Lacey: It’s always been a passion of mine. I’m not going to lie, being on the ski team being a professional athlete, it wasn’t always easy. There are some things that are challenging. Being a competitor, you have other competitors that sometimes hate your guts because you’re really good at what you do. And then traveling can be really challenging sometimes. You’re dedicated to what you’re doing, and so music was always a way for me to come back to myself. Come back to my soul. Reground me. Regroup me. Get back on the path of what I’m doing. It was also a way for me to reconnect myself to my purpose, which I always felt was to inspire other people to do what they love to do, and find their passion, and follow that passion.
Lacey: One of the best things that a coach told me was, “It’s YOUR race. When you are on that hill, and you are giving it you’re all, it’s YOUR race.” And I have taken that and translated it into all aspects of my life. And I still use it. It’s my race. This is MY race. So, you’re going to have coaches tell you stuff right in the starting gate. They don’t mean to. They don’t mean to throw you off your game. You’re going to have competitors come up and say things to you that are not nice. Things happen, and you have to be able to let it roll off of you. If you let it dig into your skin, and you can’t handle it, then it can really throw you off. You have to have thick skin, and it has to be your race. Every DAY has to be your race, even if you’re not in the race course. Ski racing is so fantastic because it is about the race, right? But when you’re off of the race course, it’s about racing, too. It’s about your life. It’s about your career. So when you’re here at Ski Spectacular, and you’re meeting all these fantastic people from DSUSA and all these organizations from all over, this is like the perfect time for you to really get your career going. To network with them. Tell them what you want to do. Tell them about your race. This is what I’m doing. This is what I want. This is what I’ve accomplished so far. This is where I’m going. This is what I need. If you treat every day like it’s your race, your course, you’re going to do fine. You’re going to do excellent.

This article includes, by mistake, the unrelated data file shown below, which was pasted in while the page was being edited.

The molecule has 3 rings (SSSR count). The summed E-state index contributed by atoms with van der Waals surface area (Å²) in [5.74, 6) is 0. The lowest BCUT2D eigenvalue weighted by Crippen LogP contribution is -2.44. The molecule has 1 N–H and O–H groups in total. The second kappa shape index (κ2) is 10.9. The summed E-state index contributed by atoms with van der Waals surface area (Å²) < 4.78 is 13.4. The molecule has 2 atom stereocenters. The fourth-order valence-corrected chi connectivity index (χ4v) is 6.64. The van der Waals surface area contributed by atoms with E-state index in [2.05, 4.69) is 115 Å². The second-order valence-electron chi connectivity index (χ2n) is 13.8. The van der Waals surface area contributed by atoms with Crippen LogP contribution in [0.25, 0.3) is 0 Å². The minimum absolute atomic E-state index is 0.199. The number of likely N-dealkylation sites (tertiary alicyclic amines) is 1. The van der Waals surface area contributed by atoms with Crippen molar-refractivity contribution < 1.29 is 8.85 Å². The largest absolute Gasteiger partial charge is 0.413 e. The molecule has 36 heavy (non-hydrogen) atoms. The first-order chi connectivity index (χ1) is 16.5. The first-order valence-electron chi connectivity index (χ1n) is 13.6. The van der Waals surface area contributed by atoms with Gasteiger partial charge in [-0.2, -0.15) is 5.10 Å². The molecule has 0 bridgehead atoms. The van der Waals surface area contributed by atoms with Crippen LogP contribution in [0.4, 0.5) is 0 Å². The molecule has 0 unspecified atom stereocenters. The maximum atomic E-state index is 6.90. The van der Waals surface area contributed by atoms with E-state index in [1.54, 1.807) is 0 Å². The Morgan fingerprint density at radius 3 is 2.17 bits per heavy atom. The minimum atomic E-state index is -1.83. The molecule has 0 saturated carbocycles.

Brynn: I like that. That’s really good. I feel like as a ski racer we get thrown off by “oh, the snow’s not good today. I can’t ski well on this.” I know I get stuck on it a lot, so that was a really good answer.